Evil Merlin Says:
May 13, 2013 - This simply is not true.
May 13, 2013 - Um, no, there is zero evidence of this. Any extant samples of maille all show either welded or riveted links. Butted maille seems to have only been used for quick, temporary field repairs or for decorative purposes.
May 3, 2013 - Sorry But Dint early mail was just rings close together whit force and could easily be trusted through...
Iono sama Says:
May 1, 2013 - The end result is the same in the end, because whatever material they got for bodkin, their armor could have them as well.
Given same materials for both the arrow and armor, penetrating with bodkin vs plate armor would pretty much require a good amount of luck and skill ie: direct hit at excellent entry angle, because otherwise deflection or bend or with hardened steel, shattering or break, is essentially guaranteed against plate armor struck.
May 1, 2013 - none of which were made of materials capable of piercing the armor.
May 1, 2013 - historical accounts stated at a close range they pierced plate armor, and the royal armories only tested 2 types of bodkin points.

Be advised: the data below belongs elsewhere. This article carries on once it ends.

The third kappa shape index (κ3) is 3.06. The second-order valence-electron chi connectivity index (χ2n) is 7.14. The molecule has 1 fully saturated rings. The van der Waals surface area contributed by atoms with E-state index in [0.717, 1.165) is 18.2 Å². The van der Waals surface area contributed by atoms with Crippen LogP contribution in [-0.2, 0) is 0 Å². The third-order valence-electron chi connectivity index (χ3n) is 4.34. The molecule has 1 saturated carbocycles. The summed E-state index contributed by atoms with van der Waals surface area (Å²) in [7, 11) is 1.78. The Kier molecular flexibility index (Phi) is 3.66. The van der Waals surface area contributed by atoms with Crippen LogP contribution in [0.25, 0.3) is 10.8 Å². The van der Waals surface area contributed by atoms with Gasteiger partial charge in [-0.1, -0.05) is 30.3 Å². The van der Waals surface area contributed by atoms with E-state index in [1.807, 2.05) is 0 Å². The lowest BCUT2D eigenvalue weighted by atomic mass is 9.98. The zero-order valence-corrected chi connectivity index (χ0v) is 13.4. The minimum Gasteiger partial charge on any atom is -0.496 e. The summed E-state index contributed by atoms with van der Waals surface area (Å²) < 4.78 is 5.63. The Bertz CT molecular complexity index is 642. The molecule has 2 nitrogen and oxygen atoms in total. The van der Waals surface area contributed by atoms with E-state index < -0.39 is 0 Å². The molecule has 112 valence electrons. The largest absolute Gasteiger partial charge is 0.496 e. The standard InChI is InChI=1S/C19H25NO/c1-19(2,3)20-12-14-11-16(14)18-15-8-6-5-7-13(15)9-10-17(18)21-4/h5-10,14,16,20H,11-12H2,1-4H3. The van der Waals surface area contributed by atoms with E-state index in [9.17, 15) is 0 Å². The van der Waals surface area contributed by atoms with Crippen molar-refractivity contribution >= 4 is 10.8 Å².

Jan 25, 2013 - well, if you flatten out the entire link, it makes it wider, soit would be more likely to stop piecing weapons like arrows, more so than plain round ring maille. however, its a trade off. with flat rings the rings are now thinner, making it easier for heavier weapons (i.e. swords and other weapons) to get through, thicker rings would be better against that.
Jan 24, 2013 - Is there one that was preferred or superior to the other?
Jan 24, 2013 - yes. many sets of riveted maille are often completely flattened for ease of assembly. Ring mail was not riveted so it was completely round. it would take a truly talented smith to only flatten one portion of each link to insert the rivet and keep the rest as it was. also it would have been left up to the devices of each smith in general as to whether they wanted to make flat links or round ones
Jan 6, 2013 - Is flat ringed mail authentic?